Are Cartoons Actually Stopping Child Abuse?
According to a Facebook Page that appears to be promoting the profile pic switch, this is the Campaign to End Violence Against Children – Childhood Cartoon Faces.
“Until Monday (Dec. 6), there should be no human faces on Facebook but an invasion of memories. This is for eliminating violence against children,” the page says. The undisclosed campaign creator asks Facebook users to change their profile pic and share the above statement in their status.
via Cartoons Invade Facebook to End Violence Against Children on Mashable.
I’m not going to beat around the bush; I think this “campaign” is a load of bullshit that ends up doing a disservice to the social issue that it is claiming to raise awareness of. Recent campaigns that have used the internet to propel their message include women updating their Facebook status with the colour of their bra (to get women thinking about a breast exam to catch breast cancer as early as possible) or the wildly popular Movember (to raise awareness and money in the name of prostate cancer).
Where these two campaigns differ from the current cartoon craze is that they both have a very distinct end goal in mind; to inspire people to be proactive about getting checked for two of the most common cancers plaguing young people. What message does this cartoon campaign promote? The inference is that changing your profile picture to a cartoon character will, somehow, be a positive move to eliminate violence against children.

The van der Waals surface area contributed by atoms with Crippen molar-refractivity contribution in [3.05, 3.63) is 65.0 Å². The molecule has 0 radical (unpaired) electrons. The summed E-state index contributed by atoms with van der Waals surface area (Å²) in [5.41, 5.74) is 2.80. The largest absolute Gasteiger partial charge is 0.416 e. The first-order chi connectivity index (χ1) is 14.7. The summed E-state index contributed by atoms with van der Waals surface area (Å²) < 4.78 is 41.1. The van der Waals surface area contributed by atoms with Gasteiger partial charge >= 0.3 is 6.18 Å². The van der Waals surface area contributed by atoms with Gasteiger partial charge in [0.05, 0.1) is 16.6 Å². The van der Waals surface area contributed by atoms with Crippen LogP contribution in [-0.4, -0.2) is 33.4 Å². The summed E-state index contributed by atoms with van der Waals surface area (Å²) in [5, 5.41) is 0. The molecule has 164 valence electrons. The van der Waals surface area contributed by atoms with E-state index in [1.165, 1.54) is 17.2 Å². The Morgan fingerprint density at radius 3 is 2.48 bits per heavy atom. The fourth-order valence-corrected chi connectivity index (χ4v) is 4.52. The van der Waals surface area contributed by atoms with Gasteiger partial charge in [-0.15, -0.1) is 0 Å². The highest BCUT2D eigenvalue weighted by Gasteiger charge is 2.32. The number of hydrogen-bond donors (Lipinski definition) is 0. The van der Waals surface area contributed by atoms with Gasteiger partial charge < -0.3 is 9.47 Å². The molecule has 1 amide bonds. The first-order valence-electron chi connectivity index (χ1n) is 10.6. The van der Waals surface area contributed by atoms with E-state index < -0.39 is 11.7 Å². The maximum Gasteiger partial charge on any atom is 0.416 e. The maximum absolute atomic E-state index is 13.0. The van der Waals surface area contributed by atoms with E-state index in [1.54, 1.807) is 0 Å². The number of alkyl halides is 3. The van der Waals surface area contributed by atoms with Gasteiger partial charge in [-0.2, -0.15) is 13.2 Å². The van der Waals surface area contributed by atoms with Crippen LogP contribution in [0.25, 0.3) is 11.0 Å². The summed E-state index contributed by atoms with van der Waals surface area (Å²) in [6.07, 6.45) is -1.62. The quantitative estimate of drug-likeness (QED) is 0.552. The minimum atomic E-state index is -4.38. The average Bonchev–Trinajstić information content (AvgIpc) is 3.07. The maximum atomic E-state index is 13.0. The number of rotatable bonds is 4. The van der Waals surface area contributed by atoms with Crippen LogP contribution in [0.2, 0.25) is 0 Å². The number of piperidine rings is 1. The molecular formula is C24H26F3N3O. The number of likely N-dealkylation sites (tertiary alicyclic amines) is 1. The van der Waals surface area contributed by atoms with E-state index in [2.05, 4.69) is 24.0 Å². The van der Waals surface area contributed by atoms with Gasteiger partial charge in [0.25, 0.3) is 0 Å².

Ok, great. Facebookers change their picture… now what? For 99.99% of people who change their picture in the time prior to December 6th, they will do absolutely nothing else. And why is that? Two reasons.
- The campaign has no direction. There isn’t even a link to the Facebook page promoting the campaign in any of the status updates. If there were, people could actually visit it to see that there are links to websites of organizations devoted to the stopping child abuse and donate some money.
- The issue of violence against children is extremely complex, often with roots in a myriad of social problems like poverty, alcohol and/or drug abuse or… well, the list goes on and on. With such a complex problem, trying to solve it or make a positive step is a daunting task that could require generations to even be able to make a dent.
I guess that one could say it has maybe inspired people to talk about it, at least. Raising awareness is a first step to making change. I’d say that, more likely, it gives people a false sense of satisfaction that they are doing something positive for the cause when, in fact, they haven’t done anything at all.